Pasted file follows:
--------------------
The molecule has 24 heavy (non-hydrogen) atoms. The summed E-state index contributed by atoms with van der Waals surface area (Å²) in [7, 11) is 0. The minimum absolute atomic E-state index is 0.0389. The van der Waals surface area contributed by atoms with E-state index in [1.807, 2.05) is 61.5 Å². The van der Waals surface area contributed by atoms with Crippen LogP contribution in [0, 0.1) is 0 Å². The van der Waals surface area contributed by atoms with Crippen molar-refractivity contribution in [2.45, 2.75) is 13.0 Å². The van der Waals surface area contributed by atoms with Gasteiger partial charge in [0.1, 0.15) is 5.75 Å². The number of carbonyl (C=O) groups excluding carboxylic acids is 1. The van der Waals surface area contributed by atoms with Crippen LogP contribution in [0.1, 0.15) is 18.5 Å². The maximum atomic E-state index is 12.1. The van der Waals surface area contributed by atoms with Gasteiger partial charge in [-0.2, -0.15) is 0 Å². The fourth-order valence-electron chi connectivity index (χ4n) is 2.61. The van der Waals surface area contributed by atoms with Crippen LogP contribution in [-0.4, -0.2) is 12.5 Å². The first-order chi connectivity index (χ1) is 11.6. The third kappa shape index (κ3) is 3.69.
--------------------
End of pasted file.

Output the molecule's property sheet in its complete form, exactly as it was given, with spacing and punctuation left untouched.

The molecule has 24 heavy (non-hydrogen) atoms. The summed E-state index contributed by atoms with van der Waals surface area (Å²) in [7, 11) is 0. The minimum absolute atomic E-state index is 0.0389. The van der Waals surface area contributed by atoms with E-state index in [1.807, 2.05) is 61.5 Å². The van der Waals surface area contributed by atoms with Crippen LogP contribution in [0, 0.1) is 0 Å². The van der Waals surface area contributed by atoms with Crippen molar-refractivity contribution in [2.45, 2.75) is 13.0 Å². The van der Waals surface area contributed by atoms with Gasteiger partial charge in [0.1, 0.15) is 5.75 Å². The number of carbonyl (C=O) groups excluding carboxylic acids is 1. The van der Waals surface area contributed by atoms with Crippen LogP contribution in [0.1, 0.15) is 18.5 Å². The maximum atomic E-state index is 12.1. The van der Waals surface area contributed by atoms with Gasteiger partial charge in [-0.2, -0.15) is 0 Å². The fourth-order valence-electron chi connectivity index (χ4n) is 2.61. The van der Waals surface area contributed by atoms with Crippen LogP contribution in [-0.4, -0.2) is 12.5 Å². The first-order chi connectivity index (χ1) is 11.6. The third kappa shape index (κ3) is 3.69.